The Windin Falls trail is 11.5km return, but don’t let that fool you. Depending on your experience, it’ll still take anywhere from 3-4 hours. There are a few undulating sections and wet weather will slow you down. Still, it’s relatively easy, and suitable for older kids. At the top of the waterfall, you can expect a jaw-dropping view, beautiful natural pools and the chance to spot some native birds of prey. The cassowary is native to the area but is incredibly elusive, but you may still spot its footprints in the mud if not see it crossing the path at some point. Linger over the views along the hike (and the serenity) with a picnic lunch.

If you’ve packed your swimmers, you can also take a dip. Note you should have a good head for heights and a strong constitution – it’s a bit cold.

Image: Luca Ambrosi

Cassowary
The cassowary is an elusive but stunning bird. Never approach a cassowary as they are known to be dangerous.

The Cooloola Great Walk

Features: rainforest, eucalyptus, isolated beaches, lakes, walkers campsites, abundant wildlife. 

Rating: Grade 4

Length/Time: 102km

When to go: September-November sees the best weather. 

Child-friendly: older children. 

More information: learn more about the Cooloola Great walk and check the Queensland government's website for updates on walk closures.

Map of best hikes in Queensland: Cooloola Great Walk
Hikes in Queensland: Cooloola Great Walk

Situated within the Great Sandy National Park, about two hours from Brisbane if you start in Noosa, this is an epic multiday hike in Queensland.

For a longer trek that encapsulates almost all of Queensland’s vast landscapes, you can’t go past the Cooloola Great Walk. This multi-day hiking adventure links the Noosa north shore all the way to Rainbow Beach.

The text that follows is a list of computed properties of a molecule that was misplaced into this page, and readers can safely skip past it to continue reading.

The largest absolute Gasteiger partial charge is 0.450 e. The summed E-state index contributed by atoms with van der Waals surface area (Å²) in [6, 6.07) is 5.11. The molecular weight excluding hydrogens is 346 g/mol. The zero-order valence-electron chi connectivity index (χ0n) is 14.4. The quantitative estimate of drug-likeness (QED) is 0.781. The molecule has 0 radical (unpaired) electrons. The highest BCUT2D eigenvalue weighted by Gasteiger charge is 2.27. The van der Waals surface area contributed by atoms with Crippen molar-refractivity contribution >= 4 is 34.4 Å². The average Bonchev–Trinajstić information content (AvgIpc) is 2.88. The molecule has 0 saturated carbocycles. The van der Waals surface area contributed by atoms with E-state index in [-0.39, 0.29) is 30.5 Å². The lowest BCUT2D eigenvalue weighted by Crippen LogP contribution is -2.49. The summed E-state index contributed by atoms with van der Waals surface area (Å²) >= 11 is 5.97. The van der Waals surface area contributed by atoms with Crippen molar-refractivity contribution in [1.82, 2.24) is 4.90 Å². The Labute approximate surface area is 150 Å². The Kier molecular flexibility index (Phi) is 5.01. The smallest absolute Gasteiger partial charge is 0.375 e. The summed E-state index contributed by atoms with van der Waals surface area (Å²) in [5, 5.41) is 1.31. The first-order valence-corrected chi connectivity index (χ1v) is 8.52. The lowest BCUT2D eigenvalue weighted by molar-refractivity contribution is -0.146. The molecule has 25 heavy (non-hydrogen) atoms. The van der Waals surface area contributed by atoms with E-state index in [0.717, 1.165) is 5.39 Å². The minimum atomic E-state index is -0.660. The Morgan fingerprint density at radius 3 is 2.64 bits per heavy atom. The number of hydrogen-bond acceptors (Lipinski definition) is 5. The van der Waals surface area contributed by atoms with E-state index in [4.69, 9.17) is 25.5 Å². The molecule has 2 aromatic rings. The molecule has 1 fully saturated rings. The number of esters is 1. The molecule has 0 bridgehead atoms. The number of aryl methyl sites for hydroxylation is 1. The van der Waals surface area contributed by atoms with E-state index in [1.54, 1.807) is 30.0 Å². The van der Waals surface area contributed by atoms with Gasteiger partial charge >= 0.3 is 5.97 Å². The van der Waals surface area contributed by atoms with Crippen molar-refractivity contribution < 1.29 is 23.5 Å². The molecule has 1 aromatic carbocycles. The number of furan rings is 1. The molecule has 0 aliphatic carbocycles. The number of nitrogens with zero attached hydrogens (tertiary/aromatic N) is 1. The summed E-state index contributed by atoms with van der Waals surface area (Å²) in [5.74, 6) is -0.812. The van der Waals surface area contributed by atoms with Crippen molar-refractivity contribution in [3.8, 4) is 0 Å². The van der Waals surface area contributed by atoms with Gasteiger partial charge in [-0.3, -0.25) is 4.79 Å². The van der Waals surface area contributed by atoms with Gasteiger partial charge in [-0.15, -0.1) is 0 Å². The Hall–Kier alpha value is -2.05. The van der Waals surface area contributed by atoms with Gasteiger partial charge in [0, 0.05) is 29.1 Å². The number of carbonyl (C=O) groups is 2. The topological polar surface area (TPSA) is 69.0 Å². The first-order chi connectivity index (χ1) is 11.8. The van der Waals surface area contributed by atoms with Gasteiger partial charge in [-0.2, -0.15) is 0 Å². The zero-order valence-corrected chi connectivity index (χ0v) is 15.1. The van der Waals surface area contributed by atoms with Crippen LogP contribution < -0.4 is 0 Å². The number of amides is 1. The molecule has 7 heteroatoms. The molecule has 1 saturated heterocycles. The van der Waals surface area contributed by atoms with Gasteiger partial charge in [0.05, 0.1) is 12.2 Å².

At 102km, it’s one for your bucket list. It takes around 5-8 days to complete and you should have moderate navigation skills, moderate fitness levels and a few multi-day hikes under your belt. If you’re an inexperienced hiker (or new to Australia), it’s a good idea to join a guided tour.

One day you’ll experience tropical rainforest, the next you'll be trekking long, sandy beaches. Depending on the time of the year, the natural attractions include emus, echidnas and colourful wildflowers.

There are a few steep sections and some soft sand to tackle along the way, including the infamous Cooloola sand patch. At 1.2km, it’s not long, but it'll give your quads a workout.

There are also four walker camps spaced evenly along the way so you can sleep overnight. Spaces are limited, so you'll need to book in advance.

Remember to always prepare for any hike by checking the weather report, any safety restrictions at the local parks authority and that you have everything you need on your Hiking Gear List.

Conway circuit (Whitsundays Great Walk)

Features: tropical rainforest, hoop pines, Whitsunday Passage views, clifftops, 

Rating: moderate - experienced

Length/Time: 28km circuit. 

When to go: the circuit is closed 1 February to 31 March, while may also be closed during other seasons. Always check the Department of Environment and Science website for current information.

Child-friendly: older kids as this is a long hike. 

More information: learn more about the Conway Circuit.

Map of best hikes in Queensland: Conway Circuit
Hikers in the Whistundays forest

You can't begin to consider hiking in Queensland without booking a week in the Whitsundays. The Conway Circuit, situated within the Conway National Park, provides those who seek adventure an entirely new way to experience the Whitsundays.